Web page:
Quentin Bates – Ideas?
There are questions a writer will groan inwardly at hearing, while hopefully maintaining an outward smile, however glassy. Do you make any money from these books, then? That’s a good one. Then there are the comments that the person you’re talking doesn’t ‘actually read’ but would write a book if they had the time. Fair enough. That one elicits an ‘I’d like to see you try’ shrug. Then there’s the character who asks if you’d like to hear a really great idea for a book that they feel someone else should write.
But the awkward one is the question about where ideas and inspiration come from. I was asked this one a few days ago, fluffed a non-committal answer and thought about it afterwards. Hence this attempt to answer it here, just in case the young lady who asked the question is reading this.
Of course, this is a wholly subjective viewpoint. I have no real idea at all how other writers go about this because I haven’t asked them and don’t intend to.
Ideas and inspiration aren’t the same thing. Inspiration, to my mind is what gets you going and there are no better inspirations than a decent cheque or the sight of a dismal bank balance. We’re probably talking about motivation here rather than inspiration, but they come close to each other. There’s no doubt that inspiration and motivation go hand-in-hand, and then there’s the question of discipline as well, the determination to get through that last round of edits of a story that you’ve been through so many times that you practically know it by heart.
But ideas… that’s a less easy matter. I’ll admit that I’m not the sort of writer who plans a great deal. A story tends to start life in the middle somewhere. Then there’s a rough idea of how it might end and a beginning that’s normally the part that gets dumped and re-written more than anything else.
Sometimes characters spark everything. Cold Steal started life at Luton airport where I was waiting for a flight to spend three days at a fairly unexciting trade show, courtesy of the day job. With a couple of hours to kill in a half-empty departure lounge I dawdled over what was actually a fairly respectable lunch and fell back on that time-honoured pursuit of peoplewatching, and there they were, the outlines of three characters who became part of the book, one serving, another clearing tables and a third reading a newspaper over a forgotten cup of coffee.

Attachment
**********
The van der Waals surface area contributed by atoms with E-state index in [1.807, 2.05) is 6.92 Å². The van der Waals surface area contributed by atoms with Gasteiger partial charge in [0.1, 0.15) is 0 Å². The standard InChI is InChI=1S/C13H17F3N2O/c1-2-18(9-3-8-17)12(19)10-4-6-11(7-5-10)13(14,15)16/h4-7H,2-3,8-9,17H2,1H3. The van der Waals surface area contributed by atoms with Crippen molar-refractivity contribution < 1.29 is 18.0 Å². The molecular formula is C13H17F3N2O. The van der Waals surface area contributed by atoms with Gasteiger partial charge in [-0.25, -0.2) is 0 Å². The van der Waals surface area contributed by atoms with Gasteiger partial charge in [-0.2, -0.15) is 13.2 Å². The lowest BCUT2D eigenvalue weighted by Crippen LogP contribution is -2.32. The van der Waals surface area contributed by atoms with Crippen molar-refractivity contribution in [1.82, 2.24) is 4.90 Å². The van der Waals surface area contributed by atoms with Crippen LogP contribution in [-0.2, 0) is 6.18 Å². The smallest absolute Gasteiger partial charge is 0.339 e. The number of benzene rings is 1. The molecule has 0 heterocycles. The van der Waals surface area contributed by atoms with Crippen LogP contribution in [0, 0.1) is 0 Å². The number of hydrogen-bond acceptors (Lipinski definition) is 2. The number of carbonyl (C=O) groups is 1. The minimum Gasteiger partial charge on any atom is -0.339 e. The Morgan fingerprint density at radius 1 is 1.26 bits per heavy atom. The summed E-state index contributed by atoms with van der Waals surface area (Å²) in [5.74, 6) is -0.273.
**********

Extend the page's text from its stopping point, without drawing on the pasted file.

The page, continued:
Sometimes it can be a snippet from a news report or a mention of some minor incident that can set the imagination rolling. Sometimes that particular item disappears from the finished book, acting simply as a catalyst that starts the ball rolling. The three characters passing through Luton airport that morning eventually didn’t become the central characters in Cold Steal, but they were the spark.
I write about Iceland, my adopted home for many years and while I may be critical of Iceland and much of what happens there, that doesn’t mean I don’t have an enormous fondness for the country. I follow what happens there all the time. There’s rarely a day when I don’t speak to someone in Iceland (How would I manage without skype…?) and the arrival of the radio via the internet has been fantastic. Now I listen to Rás 1 (think a fustier version of Radio 4) through the computer for an hour or two most days, listening to news, gossip, music, discussions and debates, just hearing the language in the background maintains that essential link.
I reckon we all have half a dozen half-formed ideas filed away in a drawer somewhere at the back of our minds. I certainly do. One recent germ of an idea came from a job I did translating a website that included a pretty dry account of how a factory was started up in a remote part of Iceland eighty years ago when there were few people and hardly any roads. That’s when the mental cogwheels start to mesh and the questions start to pop up. What if this or that had happened? Then there’s the question of do I have the time and the resources to do the research it deserves? I hope so, but finding out how a fishmeal factory was built eighty years ago could be a challenge, but it sounds like an interesting challenge.
Quentin Bates escaped English suburbia at the end of the 1970s for a gap year in Iceland that gradually turned into a gap decade, going largely native in the north of Iceland for much of that time and acquiring a new language, a family and an unexpected profession at the same time. He returned to England in 1990, Icelandic family in tow, and has been here ever since.
After a good few years at sea and having trained as a ship’s officer, the shift into writing for a living began, through a series of coincidences, as a journalist for a marine trade magazine. Fiction was something he had always seen as a complete mug’s game, so of course had to give it a try. The advice was to write about what you know, so Iceland was the ideal backdrop.
The first novel (Frozen Out) was published in 2011 in Britain and US, and there are three more since then, as well as translations into German, Dutch, Finnish and Polish. Find out more